Just having fun with you, don't take it wrong.

Fact: Back when I was working I kept a copy of said Constitution in my locker.. We'd get "clients" who would say "I know my rights and you be violatin' my rights" when we did not give them immed access to a phone to make their call.. I'd hand the trooper a copy (I kept multiple copies) he'd hand it to Mr. Arreted, and say "Show me where it says TELEPHONE" (which of course had not yet been invented when the document was written"

I do, by the way, know where it says you get your phone call.. but the idiots (mr. Arrested) never figured it out.
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Old 12-30-2012, 12:28 PM   #26
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First I want to say that I agree with Francesca that it's high time that the owners of electric cars made an effort to "pay their fair share" (to borrow a phrase).

While I don't believe that an electric car covers anywhere near the 12-15K miles per year of the average automobile due to it's restricted range, I do believe that owners will try to maximize that mileage. So just for giggles, let's just say that the average electric car travels half that, or around 6,500 miles per year. Let's also apply the 2012 CAFE Standards expected fuel mileage for passenger cars of 30.7 mpg. Consider that Washington State has on of the highest gasoline tax rates in the nation at $0.375 per gallon.

Now if we do the math we get the equivalent for a gas powered car traveling those same 6,500 miles using the 30.7 mpg 2012 CAFE Standard.

6,500 miles/30.7 mpg = 211.73 gallons annually consumed (rounded up)
$0.375/gallon gas tax x 211.73 gallons = $79.40 tax per year

One article I read said that if the owner of an EV charges regularly they could expect to travel a maximum of 900 miles/month or 10,800 miles annually. Using the math above that would generate $131.92 of tax revenue per year. So you can see that even though the $100 annual tax for an EV is a bit biased to high mileage drivers it is probably reflective of the total miles traveled by EVs in the state.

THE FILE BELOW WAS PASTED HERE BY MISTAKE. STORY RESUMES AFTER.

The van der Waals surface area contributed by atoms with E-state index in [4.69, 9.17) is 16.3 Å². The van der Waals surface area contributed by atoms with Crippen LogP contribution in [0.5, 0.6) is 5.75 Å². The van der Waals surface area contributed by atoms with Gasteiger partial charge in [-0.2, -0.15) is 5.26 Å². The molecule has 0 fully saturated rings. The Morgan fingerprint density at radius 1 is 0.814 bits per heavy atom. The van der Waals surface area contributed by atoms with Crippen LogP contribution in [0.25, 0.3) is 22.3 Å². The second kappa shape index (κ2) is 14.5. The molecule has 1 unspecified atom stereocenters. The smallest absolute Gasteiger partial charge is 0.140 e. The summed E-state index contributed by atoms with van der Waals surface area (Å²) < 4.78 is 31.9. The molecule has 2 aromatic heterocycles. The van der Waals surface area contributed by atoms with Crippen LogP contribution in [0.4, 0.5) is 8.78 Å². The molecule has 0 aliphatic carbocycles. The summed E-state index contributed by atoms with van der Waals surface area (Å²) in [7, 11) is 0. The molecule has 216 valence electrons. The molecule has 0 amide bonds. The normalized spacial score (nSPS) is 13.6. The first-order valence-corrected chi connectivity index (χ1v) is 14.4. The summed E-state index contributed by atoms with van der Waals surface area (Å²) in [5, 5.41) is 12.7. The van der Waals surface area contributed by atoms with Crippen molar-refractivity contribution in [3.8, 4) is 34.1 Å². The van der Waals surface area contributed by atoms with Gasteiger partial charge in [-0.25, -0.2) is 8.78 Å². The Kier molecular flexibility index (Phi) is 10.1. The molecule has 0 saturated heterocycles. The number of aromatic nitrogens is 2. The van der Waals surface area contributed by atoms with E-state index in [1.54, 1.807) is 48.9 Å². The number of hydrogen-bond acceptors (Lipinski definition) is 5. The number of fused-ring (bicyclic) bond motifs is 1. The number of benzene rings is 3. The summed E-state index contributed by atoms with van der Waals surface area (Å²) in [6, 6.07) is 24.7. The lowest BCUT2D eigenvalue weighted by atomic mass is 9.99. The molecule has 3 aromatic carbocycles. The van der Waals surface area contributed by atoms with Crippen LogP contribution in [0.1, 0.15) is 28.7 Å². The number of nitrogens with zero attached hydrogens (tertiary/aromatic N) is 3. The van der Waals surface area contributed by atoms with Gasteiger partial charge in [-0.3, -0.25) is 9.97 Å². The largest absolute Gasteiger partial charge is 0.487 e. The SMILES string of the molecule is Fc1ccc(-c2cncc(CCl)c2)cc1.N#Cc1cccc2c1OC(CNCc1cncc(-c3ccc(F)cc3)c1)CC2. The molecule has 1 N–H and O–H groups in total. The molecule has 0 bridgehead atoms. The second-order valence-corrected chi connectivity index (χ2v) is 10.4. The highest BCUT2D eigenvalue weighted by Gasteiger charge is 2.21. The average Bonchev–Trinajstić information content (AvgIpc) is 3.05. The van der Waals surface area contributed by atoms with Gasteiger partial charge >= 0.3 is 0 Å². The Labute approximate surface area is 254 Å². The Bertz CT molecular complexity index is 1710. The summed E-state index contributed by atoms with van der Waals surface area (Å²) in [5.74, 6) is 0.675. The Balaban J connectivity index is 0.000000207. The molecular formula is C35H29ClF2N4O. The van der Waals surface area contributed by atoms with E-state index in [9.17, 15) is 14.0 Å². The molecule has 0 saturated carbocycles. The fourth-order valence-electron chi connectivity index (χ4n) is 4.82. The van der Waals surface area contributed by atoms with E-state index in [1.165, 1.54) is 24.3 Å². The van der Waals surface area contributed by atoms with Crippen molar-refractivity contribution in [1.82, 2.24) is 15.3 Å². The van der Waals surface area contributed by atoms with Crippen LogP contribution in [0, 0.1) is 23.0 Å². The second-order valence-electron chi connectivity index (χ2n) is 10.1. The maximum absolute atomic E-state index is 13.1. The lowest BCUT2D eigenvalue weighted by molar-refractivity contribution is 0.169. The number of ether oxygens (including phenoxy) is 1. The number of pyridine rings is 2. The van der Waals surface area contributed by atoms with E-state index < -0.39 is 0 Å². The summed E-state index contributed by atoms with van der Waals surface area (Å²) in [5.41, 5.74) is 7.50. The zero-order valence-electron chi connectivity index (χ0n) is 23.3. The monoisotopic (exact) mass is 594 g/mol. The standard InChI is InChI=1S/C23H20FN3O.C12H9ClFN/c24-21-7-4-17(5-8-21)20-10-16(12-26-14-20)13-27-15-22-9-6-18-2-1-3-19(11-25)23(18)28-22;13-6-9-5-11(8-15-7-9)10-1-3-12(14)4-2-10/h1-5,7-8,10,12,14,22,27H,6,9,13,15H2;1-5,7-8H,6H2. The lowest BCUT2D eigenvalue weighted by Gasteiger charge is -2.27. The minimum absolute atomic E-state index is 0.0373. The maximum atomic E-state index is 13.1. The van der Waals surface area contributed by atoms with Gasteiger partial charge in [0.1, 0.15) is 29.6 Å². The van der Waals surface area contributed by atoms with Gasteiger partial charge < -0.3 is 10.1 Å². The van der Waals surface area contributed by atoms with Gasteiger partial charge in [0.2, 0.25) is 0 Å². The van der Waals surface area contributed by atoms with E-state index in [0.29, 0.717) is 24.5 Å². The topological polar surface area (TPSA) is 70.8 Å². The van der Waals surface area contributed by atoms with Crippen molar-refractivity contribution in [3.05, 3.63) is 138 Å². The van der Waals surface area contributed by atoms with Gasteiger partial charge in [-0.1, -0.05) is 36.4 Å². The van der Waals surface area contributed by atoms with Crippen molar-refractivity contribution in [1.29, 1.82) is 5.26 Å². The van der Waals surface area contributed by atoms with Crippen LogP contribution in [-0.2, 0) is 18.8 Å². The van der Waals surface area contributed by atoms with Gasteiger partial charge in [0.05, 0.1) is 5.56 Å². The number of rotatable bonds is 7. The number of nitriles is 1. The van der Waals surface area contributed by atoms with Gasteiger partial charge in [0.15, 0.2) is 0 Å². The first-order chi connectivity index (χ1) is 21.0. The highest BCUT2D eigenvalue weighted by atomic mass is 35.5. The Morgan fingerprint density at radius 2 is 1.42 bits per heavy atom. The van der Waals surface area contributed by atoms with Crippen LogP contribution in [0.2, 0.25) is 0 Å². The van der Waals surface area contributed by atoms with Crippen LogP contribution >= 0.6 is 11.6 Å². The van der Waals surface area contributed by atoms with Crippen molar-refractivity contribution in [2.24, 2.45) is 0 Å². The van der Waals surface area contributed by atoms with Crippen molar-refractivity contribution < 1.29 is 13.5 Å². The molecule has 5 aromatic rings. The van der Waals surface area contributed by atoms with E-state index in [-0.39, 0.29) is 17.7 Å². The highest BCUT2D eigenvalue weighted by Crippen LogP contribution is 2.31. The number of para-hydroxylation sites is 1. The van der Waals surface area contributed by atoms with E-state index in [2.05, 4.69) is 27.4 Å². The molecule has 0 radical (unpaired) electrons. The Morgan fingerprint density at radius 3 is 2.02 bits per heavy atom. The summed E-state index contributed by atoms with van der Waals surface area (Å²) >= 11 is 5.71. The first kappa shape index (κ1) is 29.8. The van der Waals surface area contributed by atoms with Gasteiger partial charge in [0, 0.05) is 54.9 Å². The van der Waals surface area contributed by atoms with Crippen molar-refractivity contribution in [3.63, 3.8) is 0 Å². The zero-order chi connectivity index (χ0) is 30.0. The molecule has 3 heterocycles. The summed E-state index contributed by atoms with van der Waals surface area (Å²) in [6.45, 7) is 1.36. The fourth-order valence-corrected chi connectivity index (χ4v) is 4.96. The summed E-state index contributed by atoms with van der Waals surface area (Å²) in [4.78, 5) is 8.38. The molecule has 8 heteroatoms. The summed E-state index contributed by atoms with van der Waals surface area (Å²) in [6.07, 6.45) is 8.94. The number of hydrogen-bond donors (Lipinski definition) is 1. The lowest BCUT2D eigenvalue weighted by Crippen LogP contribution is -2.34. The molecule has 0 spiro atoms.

According to http://www.api.org/oil-and-natural-g...e-Tax-Map.ashx total tax at the pump in Washington is $0.559/gallon. This would include Federal, State and Local taxes. This legislation is a beginning, but until it is adapted at the Federal level and across the remaining 49 states, it's just a drop in the bucket.
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Old 12-30-2012, 01:05 PM   #27
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As I watched and read this thread I wondered how someone could be excited about someone else getting taxed more when that person spent tens of thousands of dollers to get a really small tax break from a goverment clean air program to try and clean up the air you breath. You did not spend the money or take part in the program but wish higher taxes on the people who did? Makes me wonder......
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Old 12-30-2012, 01:16 PM   #28
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I don't know how anybody could be happy about any new tax.
Naturally, I'd be a lot happier if instead they just let us ALL off the pay-for-the-roads hook, like they've been doing for the electric folks...but since that ain't gonna happen I guess I'll keep rejoicing over Washington State's new " Electric's no holier than gas is" policy!